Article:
Monday, September 14, 2009

Byzantine Vespers at the Co-Cathedral

My wife and I attended Great Vespers for the Apodosis of the Nativity of the Theotokos at the Co-Cathedral of the Sacred Heart in Houston last Friday evening. The event was organized by the Eastern Catholic (Byzantine) communities of St. Basil's in Irving and St. John Chrysostom in Houston as part of the Call to Holiness Evangelization Conference. Bishop Nicholas, retired Auxiliary Bishop of the Melkite Greek Catholic Eparchy of the United States, was present, as was Cardinal DiNardo, Archbishop of Galveston-Houston. I invited several people from the parish and local communities to attend as well. It was brilliant!

Byzantine, TX has posted some pictures. My wife and I are in one of them ;-)

Exaltation of the Holy Cross

Adoramus te, Christe, et benedicimus tibi, quia per sanctam crucem tuam redemisti mundum.

From St. Andrew of Crete (from today's Office of Readings):
We are celebrating the feast of the cross which drove away darkness and brought in the light. As we keep this feast, we are lifted up with the crucified Christ, leaving behind us earth and sin so that we may gain the things above. So great and outstanding a possession is the cross that he who wins it has won a treasure. Rightly could I call this treasure the fairest of all fair things and the costliest, in fact as well as in name, for on it and through it and for its sake the riches of salvation that had been lost were restored to us.

Had there been no cross, Christ could not have been crucified. Had there been no cross, life itself could not have been nailed to the tree. And if life had not been nailed to it, there would be no streams of immortality pouring from Christ's side, blood and water for the world's cleansing. The legal bond of our sin would not be canceled, we should not have obtained our freedom, we should not have enjoyed the fruit of the tree of life and the gates of paradise would not stand open. Had there been no cross, death would not have been trodden underfoot, nor hell despoiled.

Therefore, the cross is something wonderfully great and honorable. It is great because through the cross the many noble acts of Christ found their consummation -- very many indeed, for both his miracles and his sufferings were fully rewarded with victory. The cross is honorable because it is both the sign of God's suffering and the trophy of his victory. It stands for his suffering because on it he freely suffered unto death. But it is also his trophy because it was the means by which the devil was wounded and death conquered; the barred gates of hell were smashed, and the cross became the one common salvation of the whole world.

The cross is called Christ's glory; it is saluted as his triumph. We recognize it as the cup he longed to drink and the climax of the sufferings he endured for our sake. As to the cross being Christ's glory, listen to his words:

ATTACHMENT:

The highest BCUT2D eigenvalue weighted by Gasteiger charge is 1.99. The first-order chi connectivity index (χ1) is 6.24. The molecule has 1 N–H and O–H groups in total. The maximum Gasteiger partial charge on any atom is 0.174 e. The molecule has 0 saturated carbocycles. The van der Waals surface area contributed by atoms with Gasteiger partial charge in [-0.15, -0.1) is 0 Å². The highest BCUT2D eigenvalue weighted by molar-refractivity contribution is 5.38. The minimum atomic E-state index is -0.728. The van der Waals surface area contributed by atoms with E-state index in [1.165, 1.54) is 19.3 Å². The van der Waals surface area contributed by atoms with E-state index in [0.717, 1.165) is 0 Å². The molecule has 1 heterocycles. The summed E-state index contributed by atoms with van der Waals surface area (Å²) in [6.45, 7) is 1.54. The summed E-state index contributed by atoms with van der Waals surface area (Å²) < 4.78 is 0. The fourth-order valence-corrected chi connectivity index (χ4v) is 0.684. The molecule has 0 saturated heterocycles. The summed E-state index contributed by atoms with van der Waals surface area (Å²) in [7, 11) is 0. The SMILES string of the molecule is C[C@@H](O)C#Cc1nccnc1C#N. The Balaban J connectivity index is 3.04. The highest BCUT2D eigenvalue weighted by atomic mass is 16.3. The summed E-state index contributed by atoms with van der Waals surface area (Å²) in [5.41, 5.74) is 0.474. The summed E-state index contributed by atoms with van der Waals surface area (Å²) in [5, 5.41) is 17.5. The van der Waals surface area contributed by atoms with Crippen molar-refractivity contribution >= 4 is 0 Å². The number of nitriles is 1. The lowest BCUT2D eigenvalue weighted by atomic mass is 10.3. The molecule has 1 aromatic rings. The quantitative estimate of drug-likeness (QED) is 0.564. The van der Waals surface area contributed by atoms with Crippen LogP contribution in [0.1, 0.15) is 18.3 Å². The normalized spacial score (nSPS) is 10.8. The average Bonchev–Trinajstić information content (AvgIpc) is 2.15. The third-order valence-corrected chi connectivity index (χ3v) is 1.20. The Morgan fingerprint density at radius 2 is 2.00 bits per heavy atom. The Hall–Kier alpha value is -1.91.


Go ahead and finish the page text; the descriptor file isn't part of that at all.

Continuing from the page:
Now is the Son of Man glorified, and in him God is glorified, and God will glorify him at once.
And again:
Father, glorify me with the glory I had with you before the world came to be.
And once more:
Father, glorify your name. Then a voice came from heaven: I have glorified it and will glorify it again.
Here he speaks of the glory that would accrue to him through the cross. And if you would understand that the cross is Christ's triumph, hear what he himself also said:
When I am lifted up, then I will draw all men to myself.
Now you can see that the cross is Christ's glory and triumph.

Incivility hurts pro-life message

I am unapologetically pro-life. I have participated in pro-life vigils, rallies, protests, and marches, and I will continue to be as active as I can in the pro-life movement. But I agree with John Allen, who has several good points here. Whatever your view of Sr. Carol Keehan or Fr. Tom Rosica.
One bit of gallows humor in Catholic circles is that sometimes the worst enemies of the pro-life movement are pro-lifers themselves. The point is that a handful of activists occasionally come off as so shrill, so angry and judgmental, that fair-minded people simply tune out the pro-life message.
Allen mentions some of the antics of "LifeSiteNews", a newsite that I generally avoid as I have caught them distorting facts on several occasions. I also generally avoid the bloviating of Judie Brown and the American Life League. I realize they are sincere, but when American Life League proudly takes credit for producing signs like this, it's hard to believe we can be taken seriously in this country. I'll echo John Allen in closing:
... There’s a world of difference, however, between respectful disagreement and character assassination, and some of what we’ve seen in recent days doesn’t just cross that line but obliterates it.

There’s much more I could say, but I’ll restrict myself to this: If Sr. Carol Keehan or Fr. Tom Rosica are your idea of enemies of the faith, it’s time for a reality check.

Moving forward, it’s important that influential Catholic leaders, particularly those with the greatest credibility in pro-life circles, find ways to call off the rhetorical fireworks. They don’t help the pro-life cause, and good people end up as collateral damage.

Abraham Lincoln once said, “I destroy my enemies when I make them my friends.” Pro-life activists, like everyone else, ought to remember that this principle also works in reverse.

Trinitarian attentiveness

Interesting and thoughtful post by Fr. Thomas Kocik at the New Liturgical Movement concerning the attention we pay to the Trinity in prayer (and the annoyance of bad translations).


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